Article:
In this tale, Penelope’s alter-ego Montgomery Flinch is requested to help a baffling mystery at Bethlem Royal Hospital – the notorious Bedlam. Fortunately for Penny, she has already hired actor Monty Maples to ‘play’ Montgomery Flinch, as she’s desperate to solve the mystery for her next story. Unfortunately for her, Monty is terrified of almost everything so she doesn’t get to find out as much as she needs from the haunted inhabitants at Bedlam. Every night, at twelve minutes to midnight, every Bedlam patient is compelled to write and write. Words of madness believe the Superintendent but Penelope is sure there is truth in them…

The first 100-or-so pages set up the characters and plot and are relatively slow-paced. Relatively compared to the second half of the book when as soon as we’re introduced to the mysterious widow, Lady Cambridge, things start happening in speedy succession. Lady Cambridge’s creepy research subjects are still making my skin itch a day after finishing this book; and the world of Penny, Alfie, Monty and Mr Wigram are somewhere that the reader will almost certainly feel compelled to revisit.

Twelve Minutes to Midnight is an intriguing mix of historical, alternate history, mystery, horror and paranormal novel with a strong female lead and decent supporting cast. Penny is probably a little too brilliant to be believable, but not in an overly irritating way. I also wasn’t convinced by some elements of the dream-based finale but I am not the target audience!

I have to review this as an adult, because MG and DG are too young. This is aimed for age 9+, and I wondered how many of the historical references would be understood by this age group. However, I have no current direct experience of the age range to know, and even if the historical references pass the reader by the story can still be followed and enjoyed. I just got an extra thrill from the inclusion of Arthur Conan Doyle, H G Wells, Freud et al.! I found this a very enjoyable read and will be getting the sequel because I want to find out more about Christopher Edge’s turn-of-the-century Victorian world. The synopsis for the sequel, Shadows of the Silver Screen, sounds intriguing and it’s published on 10th January so not long to wait!

Ante’s Inferno by Griselda Heppel

I tend to review picture books because I can re-read the source many times over before putting pen to paper (or indeed, fingers to keyboard) but I am an avid reader of books for children & young adults myself so although I have to review YA books as an adult as my children are too young to share with, I hope you’ll allow me to indulge my passion with reviewing books longer than 500 words occasionally 🙂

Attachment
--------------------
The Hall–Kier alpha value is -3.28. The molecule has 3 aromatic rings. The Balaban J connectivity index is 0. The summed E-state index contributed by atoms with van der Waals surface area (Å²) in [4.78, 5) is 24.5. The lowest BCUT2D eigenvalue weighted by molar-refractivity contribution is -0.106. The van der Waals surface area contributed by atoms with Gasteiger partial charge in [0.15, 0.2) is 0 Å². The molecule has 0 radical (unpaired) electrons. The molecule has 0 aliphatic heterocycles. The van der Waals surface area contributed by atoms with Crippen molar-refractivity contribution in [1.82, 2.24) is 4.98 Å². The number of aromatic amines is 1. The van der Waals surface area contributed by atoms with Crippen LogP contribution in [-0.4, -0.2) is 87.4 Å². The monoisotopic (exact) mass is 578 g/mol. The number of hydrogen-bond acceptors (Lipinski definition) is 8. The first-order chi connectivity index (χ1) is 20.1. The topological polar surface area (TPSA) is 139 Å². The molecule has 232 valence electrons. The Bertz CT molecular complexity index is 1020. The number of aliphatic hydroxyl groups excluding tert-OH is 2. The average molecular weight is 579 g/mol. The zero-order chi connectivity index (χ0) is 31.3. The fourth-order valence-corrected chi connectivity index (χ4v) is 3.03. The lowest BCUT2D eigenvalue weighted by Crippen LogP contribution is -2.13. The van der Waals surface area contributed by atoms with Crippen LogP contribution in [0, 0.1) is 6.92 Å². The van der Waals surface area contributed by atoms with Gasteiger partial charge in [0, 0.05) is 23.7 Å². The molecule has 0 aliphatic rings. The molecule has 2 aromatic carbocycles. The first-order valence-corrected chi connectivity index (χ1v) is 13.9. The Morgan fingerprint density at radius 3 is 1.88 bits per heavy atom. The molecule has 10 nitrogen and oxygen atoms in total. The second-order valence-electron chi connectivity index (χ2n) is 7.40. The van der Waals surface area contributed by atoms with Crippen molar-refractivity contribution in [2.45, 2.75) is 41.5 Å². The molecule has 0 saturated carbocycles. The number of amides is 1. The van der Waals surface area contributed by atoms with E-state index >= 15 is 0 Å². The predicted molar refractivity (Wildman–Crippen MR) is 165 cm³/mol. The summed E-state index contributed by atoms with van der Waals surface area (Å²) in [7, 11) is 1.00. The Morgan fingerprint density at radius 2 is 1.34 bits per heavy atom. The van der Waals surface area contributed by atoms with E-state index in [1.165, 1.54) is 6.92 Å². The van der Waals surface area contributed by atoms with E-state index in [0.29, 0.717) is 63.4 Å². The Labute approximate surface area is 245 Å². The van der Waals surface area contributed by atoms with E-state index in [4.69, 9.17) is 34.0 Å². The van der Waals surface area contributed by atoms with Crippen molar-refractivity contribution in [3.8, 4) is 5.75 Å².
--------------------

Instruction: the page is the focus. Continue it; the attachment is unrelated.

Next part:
The first book I have chosen is Ante’s Inferno by Griselda Heppel. I chat to Griselda on Twitter, and she’s local to me so although her book sounded interesting I was a little wary of trying it out in case I didn’t like it! I needn’t have worried, this is exactly my kind of book and I would have loved it when I was 10 or 11 too. The book is aimed at the 9-12 age group, and the main protagonists are aged 12/13 but I would say 9+ as it is very accessible as an older read.

To me, this book is primarily about friendship: misunderstandings and miscommunication that get in the way of friendship, and the journeys we take (figurative and literal) to become friends.

Antonia Algonesh, known as Ante, is being bullied. She can’t understand why Florence seems to hate her so much. In an attempt to hide from her tormentor, an accident causes them both to take a journey through the underworld with Gil, a boy who died 100 years before, as their travel companion and sometime guide.

Ante isn’t perfect, there are times when she isn’t entirely likeable. She makes mistakes, she hurts others intentionally and unintentionally, she is a real person. Florence isn’t a clear-cut bully, she is guided by the belief that she has been hurt badly. Although written from Ante’s perspective, as a reader you get an insight into both Ante and Florence’s characters as normal 12-year old girls with all the strengths and faults that come with preadolescence.

Ante, Florence and Gil’s journey through the underworld also acts as an introduction to Greek mythology. I’ve always been fascinated with myths and legends. One of my favourite books as a child was Usborne’s Guide to Greek Myths and Legends which is still in print and covers practically all the characters and places encountered in Ante’s Inferno.

In addition to the journey through mythology, and Ante and Florence’s journey to understanding each other, Gil has his own story to tell. He is not just there as a guide, but with his own demons to face which culminates in some moving scenes set in first world war trenches. The mixture of a mythological underworld and first world war tragedy works surprisingly well.

The ending of Ante’s Inferno is satisfying, full of hope but tinged with sadness. The protagonists are well realised and believable and Griselda’s re-imagining of the circles of hell with a modern twist is brilliantly funny to boot. Ante’s Inferno is available for download for a mere £3, as well as being in print form for £6.99 (PB) and £8.99 (HB).

After reading this book I ended up being curious about Dante’s Inferno and reading about The Divine Comedy online; remembering the war poetry I studied at secondary school and Blackadder Goes Forth, (first watched aged fourteen); and scouring the shelves for mythology books to read to MG and DG.

As well as the Usborne book mentioned above, which is currently too old for MG and DG, we have the DK book Mythical Beasts and Magical Monsters which covers more than just Greek myths and is a beautiful visual introduction to different culture’s mythology. It’s available from The Book People for £4.99.

Lucy Coat’s Greek Beasts and Heroes series of 12 full-colour illustrated books is ridiculously cheap at £6 from The Book People. I have only read parts of these books but they seem a good introduction to all the different stories of Greek mythology and are beautifully illustrated.

For older readers with an interest in anthropomorphic personifications of abstract concepts I recommend Piers Anthony’s Incarnations of Immortality series (which I haven’t read for many years) and Neil Gaiman’s Sandman.

Note: prices correct at date post written; this is an unsolicited review. I was not asked to write and received no payment for this post. Links are not affiliate links.